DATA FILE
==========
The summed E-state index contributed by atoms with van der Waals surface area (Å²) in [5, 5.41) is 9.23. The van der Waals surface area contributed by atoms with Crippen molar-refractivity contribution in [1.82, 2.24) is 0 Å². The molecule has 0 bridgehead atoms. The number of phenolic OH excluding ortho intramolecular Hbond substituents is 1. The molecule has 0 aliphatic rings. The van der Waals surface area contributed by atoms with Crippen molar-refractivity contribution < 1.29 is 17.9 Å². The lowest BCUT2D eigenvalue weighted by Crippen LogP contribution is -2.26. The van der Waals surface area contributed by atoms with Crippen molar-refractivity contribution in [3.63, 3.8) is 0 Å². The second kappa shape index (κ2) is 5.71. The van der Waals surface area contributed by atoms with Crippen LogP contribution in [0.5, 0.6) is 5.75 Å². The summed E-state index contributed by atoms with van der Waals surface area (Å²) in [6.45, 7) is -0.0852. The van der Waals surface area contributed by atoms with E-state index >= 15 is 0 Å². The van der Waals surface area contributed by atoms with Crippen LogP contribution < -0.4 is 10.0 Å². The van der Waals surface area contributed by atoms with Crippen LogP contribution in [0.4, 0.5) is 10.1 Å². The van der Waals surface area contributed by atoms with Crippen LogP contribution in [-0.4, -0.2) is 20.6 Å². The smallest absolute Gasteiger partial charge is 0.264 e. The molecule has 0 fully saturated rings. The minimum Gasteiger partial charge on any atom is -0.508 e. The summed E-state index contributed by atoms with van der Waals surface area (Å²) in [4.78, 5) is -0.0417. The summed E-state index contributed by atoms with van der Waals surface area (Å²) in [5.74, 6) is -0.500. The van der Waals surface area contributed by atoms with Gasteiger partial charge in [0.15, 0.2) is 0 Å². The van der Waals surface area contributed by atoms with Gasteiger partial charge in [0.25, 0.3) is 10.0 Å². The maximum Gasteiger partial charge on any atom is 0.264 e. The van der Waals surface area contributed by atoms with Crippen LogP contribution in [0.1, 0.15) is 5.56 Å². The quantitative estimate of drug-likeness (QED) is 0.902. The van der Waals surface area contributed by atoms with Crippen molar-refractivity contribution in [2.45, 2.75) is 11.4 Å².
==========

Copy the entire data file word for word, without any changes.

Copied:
The summed E-state index contributed by atoms with van der Waals surface area (Å²) in [5, 5.41) is 9.23. The van der Waals surface area contributed by atoms with Crippen molar-refractivity contribution in [1.82, 2.24) is 0 Å². The molecule has 0 bridgehead atoms. The number of phenolic OH excluding ortho intramolecular Hbond substituents is 1. The molecule has 0 aliphatic rings. The van der Waals surface area contributed by atoms with Crippen molar-refractivity contribution < 1.29 is 17.9 Å². The lowest BCUT2D eigenvalue weighted by Crippen LogP contribution is -2.26. The van der Waals surface area contributed by atoms with Crippen molar-refractivity contribution in [3.63, 3.8) is 0 Å². The second kappa shape index (κ2) is 5.71. The van der Waals surface area contributed by atoms with Crippen LogP contribution in [0.5, 0.6) is 5.75 Å². The summed E-state index contributed by atoms with van der Waals surface area (Å²) in [6.45, 7) is -0.0852. The van der Waals surface area contributed by atoms with E-state index >= 15 is 0 Å². The van der Waals surface area contributed by atoms with Crippen LogP contribution < -0.4 is 10.0 Å². The van der Waals surface area contributed by atoms with Crippen LogP contribution in [0.4, 0.5) is 10.1 Å². The van der Waals surface area contributed by atoms with Crippen LogP contribution in [-0.4, -0.2) is 20.6 Å². The smallest absolute Gasteiger partial charge is 0.264 e. The molecule has 0 fully saturated rings. The minimum Gasteiger partial charge on any atom is -0.508 e. The summed E-state index contributed by atoms with van der Waals surface area (Å²) in [4.78, 5) is -0.0417. The summed E-state index contributed by atoms with van der Waals surface area (Å²) in [5.74, 6) is -0.500. The van der Waals surface area contributed by atoms with Gasteiger partial charge in [0.15, 0.2) is 0 Å². The van der Waals surface area contributed by atoms with Gasteiger partial charge in [0.25, 0.3) is 10.0 Å². The maximum Gasteiger partial charge on any atom is 0.264 e. The van der Waals surface area contributed by atoms with Crippen LogP contribution in [0.1, 0.15) is 5.56 Å². The quantitative estimate of drug-likeness (QED) is 0.902. The van der Waals surface area contributed by atoms with Crippen molar-refractivity contribution in [2.45, 2.75) is 11.4 Å².